When Antonio Gonzalez began doctoral studies in Rob Knight’s laboratory, then at University of Colorado, Boulder, the computer scientist quickly learned about microbes and their connection to human health. He soon found a connection to his wife’s health jumping out of the literature at him.
H... Read More
How do bacterial proteins destined for export move from inside to outside the cell? As mBiosphere readers may know, there are a number of secretion systems that bacteria use to move materials from inside the cell to outside the cell. Some of these systems, such as the Sec secretion system, are c... Read More
It is (almost boringly) obvious that cell-to-cell communication is vital in multicellular organisms. To function properly, all cells in a tissue have to know – and let their neighbors know – where exactly they are, which tasks they're performing right now, when it's time to differenti... Read More
This episode: Worm parasites infecting brine shrimp help them survive better in arsenic-polluted environments!
(7.9 MB, 8.6 minutes)
The TWiVeroos examine a reverse spillover of Newcastle disease virus vaccines into wild birds, and identification of a protein cell receptor for murine noroviruses.
Host: Jeff Fox with special guests, Julia Yeomans and Vikas Berry.
Julia Yeomans of Oxford University in the United Kingdom and chemical engineer
Microbial infection is implicated in an ever-growing number of types of cancer. Adding to the already long list of microbial-associated cancers, an increasing body of evidence suggests breast cancer may also be associated with a specific microbial milieu. A report in Applied and Environmental Mi... Read More
Vincent Racaniello of the This Week in Virology podcast interviews Phillip Sharp, PhD, about his career and professional experience in the field of virology. Sharp's research interests have centered on the molecular biology of gene expression relevant to cancer and the mechanisms of RNA splicing... Read More
Ananda Chakrabarty, PhD, Distinguished University Professor, University of Illinois College of Medicine at Chicago, discuses how certain pathogenic bacteria, pseudomonas aeruginosa and neisseria menigitidis, secrete protein weapons (azurin and laz) to fight cancer, providing our next generation ... Read More
The Host pathogen interactomes include the Bornavirus; Borrelia Burgdorferi; Candida albicans; Chlamydia Pneumoniae ; Cryptococcus Neoformans; Ebola virus; Epstein-Barr virus; Helicobacter pylori; Hepatitis C virus; Herpes simplex (HSV-1); HERV-W; Human cytomegalovirus; Influenza A virus; Porphy... Read More
Hurricane Matthew hit Haiti on October 4, 2016, and the southeast United States two days later, leaving tens of thousands without power, transportation, and in the worst cases, homes. Because of its extreme poverty, and its continuing recovery from previous natural disasters, Haiti is looking at... Read More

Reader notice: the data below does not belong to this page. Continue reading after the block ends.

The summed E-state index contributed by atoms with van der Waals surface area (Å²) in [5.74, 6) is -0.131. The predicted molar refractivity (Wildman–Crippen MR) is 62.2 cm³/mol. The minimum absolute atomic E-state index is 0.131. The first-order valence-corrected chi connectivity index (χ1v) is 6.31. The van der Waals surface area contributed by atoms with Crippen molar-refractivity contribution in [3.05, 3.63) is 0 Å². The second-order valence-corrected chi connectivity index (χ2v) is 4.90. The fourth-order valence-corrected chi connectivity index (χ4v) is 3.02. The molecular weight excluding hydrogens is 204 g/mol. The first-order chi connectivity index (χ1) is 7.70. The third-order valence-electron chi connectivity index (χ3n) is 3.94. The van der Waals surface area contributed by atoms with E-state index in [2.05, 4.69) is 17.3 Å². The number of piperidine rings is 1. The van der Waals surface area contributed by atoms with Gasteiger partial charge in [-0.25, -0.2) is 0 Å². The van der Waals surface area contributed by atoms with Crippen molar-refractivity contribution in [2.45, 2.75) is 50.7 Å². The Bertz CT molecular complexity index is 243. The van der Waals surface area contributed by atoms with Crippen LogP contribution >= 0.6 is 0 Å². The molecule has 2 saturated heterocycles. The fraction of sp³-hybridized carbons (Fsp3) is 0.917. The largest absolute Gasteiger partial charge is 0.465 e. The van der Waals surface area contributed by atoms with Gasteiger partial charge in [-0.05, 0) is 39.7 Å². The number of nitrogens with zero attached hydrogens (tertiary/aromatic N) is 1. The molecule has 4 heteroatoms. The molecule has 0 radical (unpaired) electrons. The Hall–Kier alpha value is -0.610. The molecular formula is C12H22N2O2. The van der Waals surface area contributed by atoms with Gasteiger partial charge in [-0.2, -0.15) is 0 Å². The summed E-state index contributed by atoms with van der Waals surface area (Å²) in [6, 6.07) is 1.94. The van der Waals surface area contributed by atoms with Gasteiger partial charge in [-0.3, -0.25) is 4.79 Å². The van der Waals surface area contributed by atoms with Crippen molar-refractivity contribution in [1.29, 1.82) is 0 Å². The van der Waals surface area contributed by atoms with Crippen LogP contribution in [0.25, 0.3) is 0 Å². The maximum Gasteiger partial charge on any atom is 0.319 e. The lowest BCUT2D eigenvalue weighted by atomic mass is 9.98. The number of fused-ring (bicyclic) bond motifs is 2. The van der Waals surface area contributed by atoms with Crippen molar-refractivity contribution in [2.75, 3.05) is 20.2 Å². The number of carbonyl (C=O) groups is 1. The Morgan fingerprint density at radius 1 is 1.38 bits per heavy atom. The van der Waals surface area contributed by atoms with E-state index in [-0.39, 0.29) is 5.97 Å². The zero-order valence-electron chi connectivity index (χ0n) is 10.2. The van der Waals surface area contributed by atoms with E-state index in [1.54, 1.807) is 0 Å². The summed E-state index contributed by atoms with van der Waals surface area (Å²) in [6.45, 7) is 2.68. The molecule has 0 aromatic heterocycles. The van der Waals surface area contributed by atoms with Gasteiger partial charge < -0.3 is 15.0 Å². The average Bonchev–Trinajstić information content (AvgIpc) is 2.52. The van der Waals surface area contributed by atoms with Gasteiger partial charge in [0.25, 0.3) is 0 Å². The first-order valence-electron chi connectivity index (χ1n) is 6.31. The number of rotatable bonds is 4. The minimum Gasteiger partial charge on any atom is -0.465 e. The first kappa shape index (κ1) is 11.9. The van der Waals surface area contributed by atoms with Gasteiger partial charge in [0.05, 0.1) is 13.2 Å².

Barry Bochner with Biolog, Inc., presents an ASM Virtual Lecture on phenomics, a relatively new technology that can be applied with diverse microbial cells to expand our understanding of the effect of genetic or environmental changes on cells.
ASM’s virtual lectures are conducted by fellows ... Read More
Daniel Haeusser, an Assistant Professor in the Biology Department of Canisius College in Buffalo, New York, discusses the misconception of assuming that photosynthesis exists as single process of strict coupling between energy conversion and carbohydrate production. Read More
This episode: Slime molds have special cells that capture and kill bacteria using traps made of DNA!
(11.2 MB, 12.25 minutes)
Sharon and Scott join the TWiV team to talk about their work on dengue antibody-dependent enhancement of Zika virus infection, and identifying the virus in mosquitoes from Miami.
The TWiM team discusses the importance of neutrophils in microbial infections, and evidence that ancient bacteria had two cell walls.
Microbes are excellent at adapting to stressful situations, which is part of the reason antibiotic resistance is a problem today. Constant exposure to antimicrobials such as triclosan have selected for resistant strains, rendering the compound ineffective. This is why the FDA recently banned t... Read More
A new 3-D printed, easily assembled smartphone microscope developed at Stanford University turns microbiology into game time. The device allows kids to play games or make more serious observations with miniature light-seeking microbes called Euglena.
When it’s assembled, it has a platform for... Read More
In an attempt to preserve and defend the good name of the salmon fished in his state, Senator Warren Magnuson (D-WA), introduced in 1969 a bill in the US Senate proposing to change the name of Salmonella to the more inoccuous sounding Sanella. In some circles it may seem comforting to th... Read More
Two vaccines against Zika virus developed at the University of Pittsburgh School of Medicine have successfully conveyed immunity from female mice to pups conceived weeks after the mother's vaccination.
When challenged with Zika virus within a week of their birth, both vaccines protected the p... Read More